Check On Mental Health

Just as much as physical health, women entrepreneurs should also give utmost importance to mental health. Dealing with trepidations over their hard work, negative criticism, as well as disturbed physical health can take a toll on the mind. Research states that 72% of men and women entrepreneurs deal with mental health issues. 

Dianne Wingert, a US-based psychotherapist-turned-life coach wrote in a LinkedIn post about the support systems that need to back women entrepreneurs to have a smooth journey.

She added that recognising the impact of mental health of women entrepreneurs "would not only lead to more female entrepreneurs achieving success with their ventures but should result in the development of sufficient support networks and resources to aid women in managing the mental demands of their business ventures, so that their success is sustainable over time."

Similar to what Wingert said about support systems, Sangita Reddy of Apollo Hospitals also threw light on this matter in her Digital Women Awards interview. She urged women entrepreneurs to not shy away from asking help when needed, as well as set expectations and roles from peers in order to share the load of work at the workplace as well as at home.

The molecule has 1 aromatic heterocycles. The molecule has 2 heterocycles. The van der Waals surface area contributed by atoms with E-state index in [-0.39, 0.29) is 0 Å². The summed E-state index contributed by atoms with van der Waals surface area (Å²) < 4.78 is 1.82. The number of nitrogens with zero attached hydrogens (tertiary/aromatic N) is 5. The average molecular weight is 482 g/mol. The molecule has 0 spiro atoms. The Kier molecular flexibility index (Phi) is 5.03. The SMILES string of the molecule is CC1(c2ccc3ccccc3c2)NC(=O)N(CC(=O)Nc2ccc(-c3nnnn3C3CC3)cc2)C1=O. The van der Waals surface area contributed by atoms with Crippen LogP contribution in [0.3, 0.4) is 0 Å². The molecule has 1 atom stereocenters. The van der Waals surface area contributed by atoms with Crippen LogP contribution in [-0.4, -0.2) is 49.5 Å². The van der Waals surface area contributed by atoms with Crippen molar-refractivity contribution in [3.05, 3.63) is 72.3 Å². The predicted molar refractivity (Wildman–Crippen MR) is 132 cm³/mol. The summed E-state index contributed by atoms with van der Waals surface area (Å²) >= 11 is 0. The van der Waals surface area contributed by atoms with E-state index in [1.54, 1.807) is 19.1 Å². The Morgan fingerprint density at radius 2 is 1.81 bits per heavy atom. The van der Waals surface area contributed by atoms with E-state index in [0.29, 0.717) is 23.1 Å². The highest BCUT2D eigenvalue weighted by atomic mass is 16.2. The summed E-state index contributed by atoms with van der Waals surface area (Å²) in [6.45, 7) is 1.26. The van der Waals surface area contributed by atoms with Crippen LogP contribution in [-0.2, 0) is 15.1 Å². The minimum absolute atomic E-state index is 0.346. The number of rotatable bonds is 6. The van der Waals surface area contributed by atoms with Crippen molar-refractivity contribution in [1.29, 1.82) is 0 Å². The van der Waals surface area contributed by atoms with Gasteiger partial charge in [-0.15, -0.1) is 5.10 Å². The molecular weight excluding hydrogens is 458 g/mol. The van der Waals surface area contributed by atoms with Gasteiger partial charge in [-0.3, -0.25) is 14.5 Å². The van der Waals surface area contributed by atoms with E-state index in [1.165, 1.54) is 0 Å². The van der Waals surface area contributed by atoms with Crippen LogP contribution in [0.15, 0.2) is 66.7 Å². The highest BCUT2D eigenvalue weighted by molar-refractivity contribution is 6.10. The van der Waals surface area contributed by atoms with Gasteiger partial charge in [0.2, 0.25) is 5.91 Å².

Talking about dealing with excessive commitments, Reddy said, "It's not a crisis, it is an expected escalation. Because if it's a crisis, then you feel guilty [to ask for help]. If it's an expected escalation, then you plan for it... this one is for your mental health."


Women Entrepreneurs Who Have Been There, Done That

In a conversation with SheThePeople, the 29-year-old co-founder of Hoovu Fresh, Yeshoda Karuturi, shared how she has managed to prioritise her health and self-care.

"I personally like working out, I think any sort of workout helps to kind of destress and centre myself... I just ran a half-marathon and tend to go on hikes and stuff like that. So that allows me to not be extra obsessed about work... Having something outside of it that allows me to push myself and [has] given me that downtime, so I'm able to come back and be more productive at work."

Another entrepreneur-cum-actor, Aashka Goradia Goble of RENÉE Cosmetics, wrote in a SheThePeople article about her own experience navigating through entrepreneurship while being pregnant.

"Taking care of yourself and the life growing inside you is crucial. Maintaining your business throughout pregnancy is closely tied to your well-being.... Neglecting self-care during this period can take a significant toll on your health. Prioritize self-care, encompassing adequate rest, proper nutrition, and regular exercise. A healthy and relaxed mindset is essential for making sound business decisions and preserving your business."

While women are being lauded for their exceptional contributions to India's entrepreneurial landscape, it is also time we support them in prioritising their health and well-being. 

Views expressed by the author are their own

Suggested Reading: Pooja Dhingra, Janice Sequeira, Kirti Kulhari On Slaying It With Self-Worth

mental health women entrepreneurship Women's health health priorities